Last summer I was asked, during some down time, to organize the office’s bead collection.  We have huge numbers of beads, and to organize them usefully I needed to learn about beads.  You would think there was nothing much to know: a bead has a hole in the middle you can run a thread through; what else do you need?  But there are all different sorts of beads: glass or plastic or wood or ceramic or polymer; round or faceted or pebbled; “novelty” or seed or cylinder; 15/0 or 11/0 or 8/0 or 6/0, or…  It took me months to get all the beads organized.  And in the process I became sort of hooked on beading.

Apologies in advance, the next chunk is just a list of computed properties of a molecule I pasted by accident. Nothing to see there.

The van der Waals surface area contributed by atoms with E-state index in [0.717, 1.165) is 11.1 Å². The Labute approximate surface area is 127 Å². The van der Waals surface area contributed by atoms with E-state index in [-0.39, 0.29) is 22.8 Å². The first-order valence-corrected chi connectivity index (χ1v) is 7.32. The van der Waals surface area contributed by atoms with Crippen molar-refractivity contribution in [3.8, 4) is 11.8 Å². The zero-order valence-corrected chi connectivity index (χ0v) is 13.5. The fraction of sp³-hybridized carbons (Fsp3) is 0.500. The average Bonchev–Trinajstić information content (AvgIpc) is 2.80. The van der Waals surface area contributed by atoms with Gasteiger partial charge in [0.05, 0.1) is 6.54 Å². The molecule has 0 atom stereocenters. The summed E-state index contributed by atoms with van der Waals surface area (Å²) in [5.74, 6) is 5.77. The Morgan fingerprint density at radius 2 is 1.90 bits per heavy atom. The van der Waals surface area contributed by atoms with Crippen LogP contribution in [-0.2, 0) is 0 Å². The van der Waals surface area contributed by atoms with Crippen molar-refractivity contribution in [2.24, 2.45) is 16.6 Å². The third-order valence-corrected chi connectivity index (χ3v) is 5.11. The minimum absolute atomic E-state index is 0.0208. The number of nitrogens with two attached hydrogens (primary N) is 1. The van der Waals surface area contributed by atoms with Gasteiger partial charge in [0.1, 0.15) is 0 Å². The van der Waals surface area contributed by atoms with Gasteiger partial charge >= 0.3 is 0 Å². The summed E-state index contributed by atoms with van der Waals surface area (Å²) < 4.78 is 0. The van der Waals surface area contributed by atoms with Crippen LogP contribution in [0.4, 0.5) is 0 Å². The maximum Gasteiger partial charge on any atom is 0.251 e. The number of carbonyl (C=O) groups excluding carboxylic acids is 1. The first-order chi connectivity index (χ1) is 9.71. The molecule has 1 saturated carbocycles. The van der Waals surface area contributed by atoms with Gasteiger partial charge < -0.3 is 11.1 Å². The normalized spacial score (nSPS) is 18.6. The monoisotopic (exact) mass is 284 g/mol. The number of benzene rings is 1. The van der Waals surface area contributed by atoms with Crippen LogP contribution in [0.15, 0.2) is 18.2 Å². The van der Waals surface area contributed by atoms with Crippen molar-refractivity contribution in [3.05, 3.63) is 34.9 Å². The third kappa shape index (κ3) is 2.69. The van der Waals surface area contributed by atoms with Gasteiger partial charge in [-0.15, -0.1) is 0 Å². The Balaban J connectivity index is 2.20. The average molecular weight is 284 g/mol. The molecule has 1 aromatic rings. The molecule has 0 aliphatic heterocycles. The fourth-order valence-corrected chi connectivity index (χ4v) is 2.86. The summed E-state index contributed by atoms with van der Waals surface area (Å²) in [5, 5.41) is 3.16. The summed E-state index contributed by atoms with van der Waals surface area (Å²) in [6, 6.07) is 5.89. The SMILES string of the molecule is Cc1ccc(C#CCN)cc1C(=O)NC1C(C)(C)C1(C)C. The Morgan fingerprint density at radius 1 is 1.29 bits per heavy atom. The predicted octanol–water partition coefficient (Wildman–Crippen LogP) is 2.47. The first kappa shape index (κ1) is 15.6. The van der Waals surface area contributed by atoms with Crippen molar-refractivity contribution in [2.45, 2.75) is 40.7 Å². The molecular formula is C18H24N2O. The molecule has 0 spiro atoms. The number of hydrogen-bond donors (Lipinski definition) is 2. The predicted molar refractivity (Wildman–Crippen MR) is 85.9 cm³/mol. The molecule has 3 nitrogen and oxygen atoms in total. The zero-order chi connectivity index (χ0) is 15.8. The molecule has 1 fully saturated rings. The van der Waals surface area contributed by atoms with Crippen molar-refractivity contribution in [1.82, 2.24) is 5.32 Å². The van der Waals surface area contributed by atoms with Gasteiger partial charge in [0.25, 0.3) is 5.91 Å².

Now: I am not a jeweler. I have friends who are jewelers; they go through rock shows knowledgeably separating the coprolite from the chrysoprase, they pore over bits of agate in interesting shapes, with visions of tiaras and statement necklaces dancing in their heads; they spin wire into intricate, astonishing shapes.  They make jewelry, and I am not one of them.  But give me a needle, some thread, and a bunch of 11/0 beads, and I’m happy (beading is much more portable than a four-hettle floor loom, I’ll tell you).  I have learned the ins and outs of the St. Petersburg stitch and the St. Petersburg double; peyote, brick, and ndebele stitches, circular and tubular…  Okay, maybe a little obsessive.  There’s something remarkably calming about beading.  As is often my wont, I fall in love with a project and go ahead and do it regardless of whether it’s my skill level or not. And what draws my eye is not, as far as I can tell, what draws the interest of other beaders.  I’m not really one for lots of sparkly faceted crystals.  I don’t much care for beading that makes pictures (“Oh, look, it’s Washington crossing the Delaware done in 11/0 silver-lined glass beads!”) and there are a lot of beading projects out there that just look something my grandma would have worn. I don’t do those.  I like the stitch-work, and making baskets or flowers or moebius strips (my latest project is a moebius strip bracelet…).  I make tiny daffodils and massive roses, and I’ve just started knitting with 8/0 beads and hemp cord.